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“Provisions are reasonable” Osaka District Court dismisses appeal seeking helper's substitute ballot


When people who can not write letters vote in elections, the pros and cons of the Public Office Election Law, which restricts the person who asks for a copy to the clerk of the polling place ...

Helper dismisses appeal seeking substitute voting "Provisions are rational" Osaka District Court, February 27, 22:13


When a person who could not write letters voted in the election, the Osaka District Court ruled that the provisions of the Public Office Election Law, which limits the person who asks for a copy to the clerk of the polling place, were disputed. Decided that it was reasonable and dismissed the man's complaint, asking her helper to ask for a copy.

The Public Office Election Law stipulates that if a person who can not write letters wants a voting with substitutes, the person who asks for a substitute is limited to the clerk of the polling place in order to prevent voting different from the intention of the person himself .

Mr. Yasuhiro Nakata, 47, of Toyonaka City, Osaka, who has cerebral palsy, requested a helper who was assisted in the Upper House election four years ago, but was refused by the Election Administration Committee and abandoned the voting. did.

For this reason, a lawsuit was filed, stating that "the provisions of the law, which must inform the administrative clerk of where to vote, violate the constitution that guaranteed the secret of voting."

In a ruling on the 27th, the presiding judge of the Osaka District Court, Mr. Miwa, said, `` When voting by telling a third party such as writing, to avoid unreasonable pressure and interference from others including the third party, Sometimes it is unavoidable that the intentions of the person are not respected.The officials of the polling place, who are public servants, are politically neutral and confidential, so the rules are reasonable and do not violate the constitution. " The appeal has been dismissed.

Nakada, who met after the ruling, stated that he would appeal, stating, "I'm stupid.

Plaintiff "in the way that suits the person"

Plaintiff Yasuhiro Nakata cannot write well because of cerebral palsy.

Nevertheless, as a voters, I went to vote every time there was an election from a young age to get involved in politics directly related to life.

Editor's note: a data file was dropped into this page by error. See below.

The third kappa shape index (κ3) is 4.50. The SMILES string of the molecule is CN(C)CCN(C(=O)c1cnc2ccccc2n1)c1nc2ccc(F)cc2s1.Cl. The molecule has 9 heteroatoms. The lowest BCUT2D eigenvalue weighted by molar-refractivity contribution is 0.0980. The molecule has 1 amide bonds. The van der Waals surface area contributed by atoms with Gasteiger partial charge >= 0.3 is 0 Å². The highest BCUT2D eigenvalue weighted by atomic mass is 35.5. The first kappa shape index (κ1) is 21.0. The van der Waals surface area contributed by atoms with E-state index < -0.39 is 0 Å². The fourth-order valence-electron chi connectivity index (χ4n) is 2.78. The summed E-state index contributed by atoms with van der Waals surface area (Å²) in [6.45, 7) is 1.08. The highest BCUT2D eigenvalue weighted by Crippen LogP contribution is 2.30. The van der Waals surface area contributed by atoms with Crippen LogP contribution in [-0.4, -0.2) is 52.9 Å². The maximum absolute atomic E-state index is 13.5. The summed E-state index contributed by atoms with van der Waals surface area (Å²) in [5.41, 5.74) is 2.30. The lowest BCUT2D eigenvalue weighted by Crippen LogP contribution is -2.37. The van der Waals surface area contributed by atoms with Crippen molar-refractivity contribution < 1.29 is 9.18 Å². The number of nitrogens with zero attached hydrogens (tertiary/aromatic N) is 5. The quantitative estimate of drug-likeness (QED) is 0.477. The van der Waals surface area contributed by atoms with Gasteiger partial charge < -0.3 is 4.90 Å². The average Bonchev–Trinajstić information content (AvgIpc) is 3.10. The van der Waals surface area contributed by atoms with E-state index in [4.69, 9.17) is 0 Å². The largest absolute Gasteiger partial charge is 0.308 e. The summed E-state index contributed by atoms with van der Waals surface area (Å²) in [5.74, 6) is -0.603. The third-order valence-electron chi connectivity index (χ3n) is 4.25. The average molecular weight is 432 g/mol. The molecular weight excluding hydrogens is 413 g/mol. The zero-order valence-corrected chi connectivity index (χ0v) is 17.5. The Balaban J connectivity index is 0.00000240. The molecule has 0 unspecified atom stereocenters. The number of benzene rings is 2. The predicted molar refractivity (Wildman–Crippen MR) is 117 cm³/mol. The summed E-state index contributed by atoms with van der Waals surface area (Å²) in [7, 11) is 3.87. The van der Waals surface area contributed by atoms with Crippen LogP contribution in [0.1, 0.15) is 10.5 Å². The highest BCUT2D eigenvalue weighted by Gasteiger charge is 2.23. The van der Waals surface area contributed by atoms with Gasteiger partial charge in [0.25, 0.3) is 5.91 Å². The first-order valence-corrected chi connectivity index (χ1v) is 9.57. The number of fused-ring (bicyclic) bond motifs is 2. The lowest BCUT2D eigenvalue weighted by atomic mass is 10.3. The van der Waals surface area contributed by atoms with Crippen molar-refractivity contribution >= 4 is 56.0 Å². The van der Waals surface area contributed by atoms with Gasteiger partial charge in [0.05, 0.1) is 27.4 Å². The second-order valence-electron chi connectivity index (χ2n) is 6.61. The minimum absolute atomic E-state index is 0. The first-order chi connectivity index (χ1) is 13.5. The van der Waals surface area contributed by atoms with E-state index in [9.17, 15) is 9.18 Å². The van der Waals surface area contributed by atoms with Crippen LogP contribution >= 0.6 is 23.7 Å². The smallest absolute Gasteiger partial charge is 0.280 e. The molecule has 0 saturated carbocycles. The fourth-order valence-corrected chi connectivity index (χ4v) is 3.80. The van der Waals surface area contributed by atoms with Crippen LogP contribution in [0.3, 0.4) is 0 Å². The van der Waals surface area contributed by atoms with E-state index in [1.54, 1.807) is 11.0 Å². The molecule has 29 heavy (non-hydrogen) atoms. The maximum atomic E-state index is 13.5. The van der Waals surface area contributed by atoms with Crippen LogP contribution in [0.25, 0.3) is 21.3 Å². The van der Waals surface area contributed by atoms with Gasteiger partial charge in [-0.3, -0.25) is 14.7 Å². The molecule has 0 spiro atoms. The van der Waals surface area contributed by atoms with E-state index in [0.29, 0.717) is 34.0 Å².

I used to ask my family and trusted helpers to write a handwritten voting, as I thought the paper could be torn or the characters could not be read, resulting in an invalid vote.

However, with the revision of the Public Office Election Law in 2013, the people who ask for a copy will be limited to clerks at polling places.

After that, Mr. Nakata visited the polling place with his helper in the Upper House election, but the election committee did not allow the helper to write.

Nakata abandoned voting, believing that it would not be convinced that a strange clerk on the administrative side would be able to know where to vote.

Three years ago, he filed a trial and called on the country to allow handwriting voting by helpers and others.

However, some of the acquaintances have had their votes cast by their families without confirming their intentions, and there are people who want to be written by a polling clerk.

Mr. Nakata told interviews before the judgment that even people with similar disabilities need different considerations, `` It is an excessive burden to consider the middle of the basic human rights of voting in elections. There shouldn't be anything. I want them to be able to vote the way they want. "

Ministry of Internal Affairs and Communications "appropriate handling"

According to the Ministry of Internal Affairs and Communications, review of the provisions of the Public Office Election Law is not being considered at this time.

The ruling on the 27th, when the state's claim was approved, said, "We will take appropriate action in consultation with relevant ministries and agencies based on the content."

Provisions on handwriting are included when the Public Election Law is revised in 2013

The provision to limit the people who ask for a copy in election voting to clerks at polling places was included when the Public Office Election Law was revised in 2013.

The original purpose of this amendment was to restore the right to vote for those who used the Adult Guardianship System. Until then, according to another provision of the Public Office Election Law, if a person with intellectual disability or dementia used the guardianship system, it was regarded as having lost their ability to judge, and they lost the right to vote. The State has amended the law following a judicial ruling that found it violated the Constitution.

On the other hand, in order to prevent unauthorized voting that is different from the person's intention, it has been newly stipulated that only those who engage in clerical work at polling places are limited to those who ask for a handwriting that did not have a clear standard until then .

In this case, the plaintiff said, "It is a violation of the Constitution that guarantees the secret of voting because it is necessary to inform the stranger clerk of the administrative side of the voting place. There is no need to limit handwriting to clerks. "

The government, on the other hand, said, "In elections in which a large number of votes will be held in a short period of time, it is difficult to clearly distinguish between those who have the ability to judge and those who do not, causing confusion in the election. Security does not prevail over ensuring the fairness of the elections. "

Source: nhk

life 2020/04/10    

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